Thus, community members consider September 9, 2003 a historic date. “It is a dream come true,” say Rosa Levío and Lucinda Huenuman—women from the Pilolcura community—with much emotion. “To achieve the opening of the retaining wall is a great victory resulting from several decades of struggle and mobilization,” declare Bladimir Painecura and René Huenchuñir, leaders of the Newen Pu Lafkenche Association, representing eight communities in the coastal Mapuche territory. Actual estate owner Juan Carlos Durán, present the day of the wall opening, recognizes that maybe his father committed an error in constructing this dike so harmful to Mapuche farmers, saying “nowadays it is necessary to work together in order to construct a country for all.” Leaders Fernando Huenchuñir of Champulli-Costa and Hernán Levío of Pilolcura say that three factors allowed for the dike opening: the return to democracy, community mobilization and the good will of the regional government and of public services. “We go about things in a legal manner,” said Levío. “We the Mapuche are not contentious like they would like to claim. Rather, we would like the support of the regional government. We would also like to construct a better future for our children through the work of the Mapuche organizations,” insists the president of Pilolcura. “We fight for what corresponds to us and we have looked for a solution through dialogue, the most beautiful thing there is.” Good will and dialogue were not always the case; during the time of the dictatorship, some of the leaders mobilizing in opposition to the wall disappeared. Lucinda of Pilolcura and Champulli community members Marta and Mirta give thanks to God and the Virgin for this dream come true, adding that they are happy that “Don Juan Carlos now realizes that what he was doing was unjust.”
The longko (traditional chief) of Pilolcura, Juan Colicheo, anxiously grabs the shovel and pickaxe to break a hole through the wall and allow the water trapped for more than four decades to run freely. The longko emphasizes the collaboration and support of all the communities. “By opening this wall, the horizon is opened to us” declares another emotional community member, dressed in a Chilean soccer jersey on the day of the Chile-Peru match. He notes, with much happiness, that when the land dries they will be able to plant crops and build sturdy homes. The communities will continue to work together to drain the water. According to René Hunchuñir, 130 families will benefit from the drainage work.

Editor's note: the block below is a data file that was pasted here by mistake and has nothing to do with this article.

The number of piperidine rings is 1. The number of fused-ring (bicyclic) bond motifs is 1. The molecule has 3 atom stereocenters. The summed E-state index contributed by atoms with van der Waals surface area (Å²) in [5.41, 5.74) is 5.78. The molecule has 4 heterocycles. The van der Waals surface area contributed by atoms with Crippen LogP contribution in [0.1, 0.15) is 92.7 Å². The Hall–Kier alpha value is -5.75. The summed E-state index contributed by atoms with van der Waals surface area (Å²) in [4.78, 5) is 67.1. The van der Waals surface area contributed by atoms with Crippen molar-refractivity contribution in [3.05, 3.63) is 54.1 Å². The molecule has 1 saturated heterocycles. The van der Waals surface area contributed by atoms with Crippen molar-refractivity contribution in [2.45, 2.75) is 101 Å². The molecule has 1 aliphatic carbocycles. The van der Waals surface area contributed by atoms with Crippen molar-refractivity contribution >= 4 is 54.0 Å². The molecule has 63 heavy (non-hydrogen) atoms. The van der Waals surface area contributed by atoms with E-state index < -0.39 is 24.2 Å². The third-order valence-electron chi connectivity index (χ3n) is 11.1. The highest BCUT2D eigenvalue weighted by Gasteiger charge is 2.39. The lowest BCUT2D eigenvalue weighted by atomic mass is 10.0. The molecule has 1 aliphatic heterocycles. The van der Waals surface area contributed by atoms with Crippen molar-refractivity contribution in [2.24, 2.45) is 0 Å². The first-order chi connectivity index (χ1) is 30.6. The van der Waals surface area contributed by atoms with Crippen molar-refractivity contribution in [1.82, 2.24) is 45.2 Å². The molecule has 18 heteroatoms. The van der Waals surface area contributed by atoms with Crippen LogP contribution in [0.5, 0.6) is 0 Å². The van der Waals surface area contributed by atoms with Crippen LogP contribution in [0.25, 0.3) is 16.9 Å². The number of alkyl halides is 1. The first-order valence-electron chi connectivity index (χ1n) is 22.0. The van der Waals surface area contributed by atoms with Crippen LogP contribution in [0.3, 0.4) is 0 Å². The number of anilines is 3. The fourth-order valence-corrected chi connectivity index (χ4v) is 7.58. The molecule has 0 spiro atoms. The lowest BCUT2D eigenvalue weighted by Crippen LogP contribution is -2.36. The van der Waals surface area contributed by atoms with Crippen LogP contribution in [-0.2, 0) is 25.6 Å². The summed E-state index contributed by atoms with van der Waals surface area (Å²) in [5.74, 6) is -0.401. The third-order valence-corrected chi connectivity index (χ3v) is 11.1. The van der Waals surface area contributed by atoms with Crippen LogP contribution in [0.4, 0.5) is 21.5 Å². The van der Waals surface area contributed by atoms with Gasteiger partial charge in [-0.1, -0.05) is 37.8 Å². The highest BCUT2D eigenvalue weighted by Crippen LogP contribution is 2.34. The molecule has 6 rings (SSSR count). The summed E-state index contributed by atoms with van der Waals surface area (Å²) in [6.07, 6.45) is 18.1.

SATISFACTORY PUBLIC SERVICES
The Mapuche of Champulli, Coi Coi, Pilolcura, the three communities in the valley of Coi Coi, are not the only ones that are happy. Ruben Cariqueo, a consultant for the regional government and coordinator of the public service project in the zone, shares the general sense of achievement. A few months after the signing of an agreement between the public services of the region and the Association Newen pu Lafkenche, “concrete problems have been able to be solved through negotiation and conversations,” he observes. Environmental specialist Mario Castro from the South Araucanía Health Service also observed that opening of the wall can be considered an act of sanitation. Author of a report about the retaining wall’s impact, Castro says that the opening of the wall is the result not only of the pressure from Mapuche organizations but also of the support of several public services. Rodrigo Fuentes, substitute director of the water company (DGA), points out that “here a integral and definitive solution was sought so that this type of illegal situation will never be repeated again.” “According to the 1991 water code and to the much older civic code, it is not allowed for any property to produce a flood in another property” emphasizes Fuentes. Given the region’s size, public services cannot be aware of every illegal diversion of water, he observes. In the case of the Lobería sector retaining wall, the DGA acted in response to requests by the Association of Newen Pu Lafkenche communities. The situation reached a quick settlement because the substitute director, in addition to his own fieldwork, experienced collaboration with united and organized communities. Community participation, trained indigenous leaders and the public sector’s new way of looking at issues of land and Mapuche territory led to a peaceful resolution. The Mapuche demonstrated their capacity to negotiate but, above all, the State, in respecting the rule of law, contributed to reopening dialogue. In fact, the estate owner himself explains that what pushed him to accept the opening of the retaining wall was that “in legal terms it had to be that way.”